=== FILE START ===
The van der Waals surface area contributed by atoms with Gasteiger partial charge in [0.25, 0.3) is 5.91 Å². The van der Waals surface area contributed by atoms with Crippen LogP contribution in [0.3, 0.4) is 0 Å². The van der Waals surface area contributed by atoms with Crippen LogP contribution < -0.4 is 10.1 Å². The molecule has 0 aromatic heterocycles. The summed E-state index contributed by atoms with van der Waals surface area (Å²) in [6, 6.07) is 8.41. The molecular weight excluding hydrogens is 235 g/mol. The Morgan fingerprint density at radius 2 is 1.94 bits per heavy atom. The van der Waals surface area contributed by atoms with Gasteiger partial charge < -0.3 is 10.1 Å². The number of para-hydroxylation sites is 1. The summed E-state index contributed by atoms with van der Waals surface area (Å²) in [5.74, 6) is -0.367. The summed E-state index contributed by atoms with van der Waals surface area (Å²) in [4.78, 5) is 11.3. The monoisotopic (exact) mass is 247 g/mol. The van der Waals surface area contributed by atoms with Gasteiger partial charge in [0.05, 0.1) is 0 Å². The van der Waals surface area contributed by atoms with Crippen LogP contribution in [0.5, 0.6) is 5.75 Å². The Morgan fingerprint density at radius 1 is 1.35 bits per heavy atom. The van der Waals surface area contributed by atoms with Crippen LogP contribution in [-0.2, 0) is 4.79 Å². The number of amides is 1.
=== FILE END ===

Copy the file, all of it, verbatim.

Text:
The van der Waals surface area contributed by atoms with Gasteiger partial charge in [0.25, 0.3) is 5.91 Å². The van der Waals surface area contributed by atoms with Crippen LogP contribution in [0.3, 0.4) is 0 Å². The van der Waals surface area contributed by atoms with Crippen LogP contribution < -0.4 is 10.1 Å². The molecule has 0 aromatic heterocycles. The summed E-state index contributed by atoms with van der Waals surface area (Å²) in [6, 6.07) is 8.41. The molecular weight excluding hydrogens is 235 g/mol. The Morgan fingerprint density at radius 2 is 1.94 bits per heavy atom. The van der Waals surface area contributed by atoms with Gasteiger partial charge < -0.3 is 10.1 Å². The number of para-hydroxylation sites is 1. The summed E-state index contributed by atoms with van der Waals surface area (Å²) in [5.74, 6) is -0.367. The summed E-state index contributed by atoms with van der Waals surface area (Å²) in [4.78, 5) is 11.3. The monoisotopic (exact) mass is 247 g/mol. The van der Waals surface area contributed by atoms with Gasteiger partial charge in [0.05, 0.1) is 0 Å². The van der Waals surface area contributed by atoms with Crippen LogP contribution in [0.5, 0.6) is 5.75 Å². The Morgan fingerprint density at radius 1 is 1.35 bits per heavy atom. The van der Waals surface area contributed by atoms with Crippen LogP contribution in [-0.2, 0) is 4.79 Å². The number of amides is 1.